In a decision handed down in the last days of its 2018-19 term, the United States Supreme Court, in Kisor v. Wilkie, 588 US ____ (June 26, 2019), reaffirmed that federal courts must defer to an agency’s reasonable interpretation of that agency’s ambiguous regulations. In that case, Kisor, a Vietnam War veteran, challenged a decision by the Department of Veterans Affairs that denied him certain veteran’s benefits. The Federal Circuit Court of Appeals affirmed the Board’s decision based on deference to the agency’s interpretation of a VA rule. The specific issue for decision in Kisor was whether the Supreme Court should overrule its decisions in Auer v. Robbins, 519 U.S. 452 (1997), and Bowles v. Seminole Rock & Sand Co., 325 U.S. 10 (1945), which require deference to agency interpretations of administrative regulations.
The Supreme Court declined to overrule Auer and Seminole Rock and affirmed the Federal Circuit’s decision. “Auer deference,” the Court explained, is rooted in “a presumption that Congress would generally want the agency to play the primary role in resolving regulatory ambiguities.” The Court also observed that the doctrine had been applied often since Auer was decided and Congress had never acted to overrule or modify it legislatively.
The Court also took the opportunity to provide guidance to the lower courts regarding when to apply Auer deference, noting that deference “is not the answer to every question of interpreting an agency’s rules.” First, Auer deference is not appropriate unless the court, applying “traditional rules of construction,” concludes that the regulation at issue is genuinely ambiguous. Second, in order for Auer to be applicable, the agency’s interpretations of the regulation must be reasonable. Third, the interpretation must represent the agency’s official position rather than merely an ad hoc statement or litigation position. Fourth, the interpretation must implicate the agency’s substantive expertise. Finally, in order to receive deference, the agency’s interpretation must reflect the agency’s fair and considered judgment.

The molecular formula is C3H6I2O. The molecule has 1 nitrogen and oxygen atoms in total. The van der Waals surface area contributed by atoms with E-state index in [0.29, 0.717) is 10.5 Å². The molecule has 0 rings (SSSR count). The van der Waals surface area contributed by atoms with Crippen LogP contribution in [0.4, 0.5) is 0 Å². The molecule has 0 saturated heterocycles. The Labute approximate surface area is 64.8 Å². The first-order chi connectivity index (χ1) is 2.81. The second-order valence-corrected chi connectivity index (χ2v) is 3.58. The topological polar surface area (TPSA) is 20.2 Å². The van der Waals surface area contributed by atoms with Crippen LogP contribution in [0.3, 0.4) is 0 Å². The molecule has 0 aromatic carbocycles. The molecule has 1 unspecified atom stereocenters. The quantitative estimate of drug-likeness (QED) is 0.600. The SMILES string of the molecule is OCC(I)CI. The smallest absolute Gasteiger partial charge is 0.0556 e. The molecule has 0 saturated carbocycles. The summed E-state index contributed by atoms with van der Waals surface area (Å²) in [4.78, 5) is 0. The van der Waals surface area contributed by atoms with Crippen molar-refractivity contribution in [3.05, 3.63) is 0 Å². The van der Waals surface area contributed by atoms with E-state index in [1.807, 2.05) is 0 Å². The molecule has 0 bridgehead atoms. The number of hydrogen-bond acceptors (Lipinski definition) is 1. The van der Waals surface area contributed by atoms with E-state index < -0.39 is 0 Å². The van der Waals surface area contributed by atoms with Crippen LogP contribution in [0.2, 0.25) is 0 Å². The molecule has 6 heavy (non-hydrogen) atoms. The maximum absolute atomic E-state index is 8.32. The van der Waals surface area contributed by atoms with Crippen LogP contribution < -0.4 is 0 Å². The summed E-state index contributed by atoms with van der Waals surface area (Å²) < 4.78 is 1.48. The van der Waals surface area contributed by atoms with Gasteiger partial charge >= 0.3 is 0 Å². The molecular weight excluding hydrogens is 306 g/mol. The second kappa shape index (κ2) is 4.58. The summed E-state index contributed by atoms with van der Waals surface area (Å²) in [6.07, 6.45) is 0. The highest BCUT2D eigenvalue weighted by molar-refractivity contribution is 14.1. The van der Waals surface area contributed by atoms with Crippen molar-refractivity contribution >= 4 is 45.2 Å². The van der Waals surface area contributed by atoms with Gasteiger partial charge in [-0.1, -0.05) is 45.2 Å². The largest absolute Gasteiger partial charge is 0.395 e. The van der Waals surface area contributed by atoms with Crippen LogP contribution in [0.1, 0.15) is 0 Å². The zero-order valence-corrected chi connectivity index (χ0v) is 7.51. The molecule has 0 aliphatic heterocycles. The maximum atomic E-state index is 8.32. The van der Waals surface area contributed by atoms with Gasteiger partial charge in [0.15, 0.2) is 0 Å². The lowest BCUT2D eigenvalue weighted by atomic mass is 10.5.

The Court also found that stare decisis cut strongly against overruling Auer, noting that Kisor sought to overrule not just a single case but a long line of established precedent. According to the Court, overruling Auer deference would cast doubt on many settled constructions of administrative rules, resulting in significant uncertainty for agencies and private parties. The Court said that it would not overrule Auer without a particularly “sound justification” and that Kisor had not presented such justification.
What’s the big picture? In addition to confirming the continuing vitality of a legal doctrine that parties and courts have been relying on for decades, the Kisor decision potentially provides some insight into the Court’s approach to some broader issues. First, with the regulatory state under attack on various fronts, the Court’s continued endorsement of agency deference was not necessarily a forgone conclusion. This decision shores up the doctrine of deference and may reflect a more nuanced approach to issues of administrative law than might previously had been predicted. Second, the decision provides at least some limited insight into how the Court views its precedent and the ongoing importance of stare decisis, at least as it relates to non-constitutional questions.
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